Creator becoming the creature

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1 diciembre, 2012 por jesusfgarciareyes

Laura Urbina

There must be a creation, and a creator, in the first place. It does not matter if the creation is abominable; it is not always a proper monster.  Secondly, the creation must question its existence, although this not always happens. The creation must be conscious of its own being, it must be able to realize what is it that surrounds him, even though, it cannot understand it at all. And, at last but not least, the future of the creator is almost always affected somehow by the creation. These are the three characteristics I consider to be the most important ones, in order to be a rewrite of Frankenstein.

It is said, and well known, that Victor Frankenstein is called the modern Prometheus[1]. This is true, because they both played to be god, and they both got punished for it; Prometheus with eternal torture, and Victor with pain; all his world crushed down, getting as lonely as the monster, suffering its same fate.

This specific situation is noticed a lot in the first Frankenstein rewrite I want to mention. A movie called Dark City. In here, the place is dominated by non-human beings, called Strangers, who seek human soul formula. They have a special ability, called tuning, which consists in changing the world they are controlling, while everybody in the city is asleep. Now and then, someone wakes up, but this is not a very often thing, and not everybody can take what they see. John Murdoch is one of those people who wake up. Not only can he see how they change the city, but he can also tune. Here is the Prometheus situation. The tuning ability is supposed to be only for the Strangers, and no one else. This is fire. When John defeats the strangers, he uses his tuning ability to make things better, to change their world for good. That is Prometheus, returning fire to humanity.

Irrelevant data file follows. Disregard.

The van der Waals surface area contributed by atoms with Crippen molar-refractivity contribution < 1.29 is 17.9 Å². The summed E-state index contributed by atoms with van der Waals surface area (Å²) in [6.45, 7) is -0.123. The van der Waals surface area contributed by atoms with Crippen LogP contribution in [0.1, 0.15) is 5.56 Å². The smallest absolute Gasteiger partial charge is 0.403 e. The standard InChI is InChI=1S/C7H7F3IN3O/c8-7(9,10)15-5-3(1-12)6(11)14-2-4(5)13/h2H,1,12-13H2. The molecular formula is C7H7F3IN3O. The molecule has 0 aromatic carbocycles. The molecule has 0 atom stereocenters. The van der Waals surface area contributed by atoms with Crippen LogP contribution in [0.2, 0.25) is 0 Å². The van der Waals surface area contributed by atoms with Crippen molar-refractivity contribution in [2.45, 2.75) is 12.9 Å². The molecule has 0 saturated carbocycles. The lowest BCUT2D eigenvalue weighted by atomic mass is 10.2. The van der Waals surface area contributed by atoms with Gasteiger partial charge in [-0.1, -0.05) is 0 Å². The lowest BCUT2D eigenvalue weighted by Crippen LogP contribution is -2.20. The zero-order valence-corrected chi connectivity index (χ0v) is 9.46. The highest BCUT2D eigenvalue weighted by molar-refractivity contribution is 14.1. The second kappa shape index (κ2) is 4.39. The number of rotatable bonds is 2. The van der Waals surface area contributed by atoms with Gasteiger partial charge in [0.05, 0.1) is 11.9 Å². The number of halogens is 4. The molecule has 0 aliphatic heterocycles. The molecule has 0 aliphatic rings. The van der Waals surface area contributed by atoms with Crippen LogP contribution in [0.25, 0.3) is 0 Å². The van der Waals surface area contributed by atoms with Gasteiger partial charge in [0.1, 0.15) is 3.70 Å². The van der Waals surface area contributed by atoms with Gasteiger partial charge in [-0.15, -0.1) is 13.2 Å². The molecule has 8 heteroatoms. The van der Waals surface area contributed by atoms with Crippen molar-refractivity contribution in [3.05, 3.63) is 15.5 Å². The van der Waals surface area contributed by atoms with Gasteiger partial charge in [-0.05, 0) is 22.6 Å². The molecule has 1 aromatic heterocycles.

Adaptations and rewrites

Most of the adaptations of Frankenstein stick to the real story, like the 1931 and 1994 versions, but no one ever goes beyond Victor, Elizabeth and Henry, but a few movies, I casually found one. It is called Tender Son[2]where there is a monster, a creator, and many people who suffered because of the creation.

James Marsh is a film director who studied at St. Catherine’s College, Oxford. He is known for directing the cult film Wisconsin Death Trip. He won 2008 Academy Award for Best Documentary Feature for directing Man on Wire.
When it screened in Cannes last year critics were not kind to the film, complaining that it had stripped the nuance from Shelley’s novel by presenting an antagonist with no clear back-story or motivation and making the monster into a real man had ironically robbed the character of his humanity. However I reacted very differently to what Mundruczo was trying to do and enjoyed the way he took the basic framework of the book’s second half and slipped it into his film almost unnoticed.

The prospect of re-imagining Mary Shelley’s Frankenstein against the wintry backdrop of modern day Budapest immediately drew me to this French/Hungarian co-production that I had otherwise heard nothing about. But this is no horror film and eschews anything remotely concerned with reanimation of the dead, God complexes or allusions to James Whale or Boris Karloff.  Tender Son focuses more on the second half of Shelley’s gothic classic – an abandoned son returning home to reconnect with a family that has forsaken him, with brutal and horrifying consequences.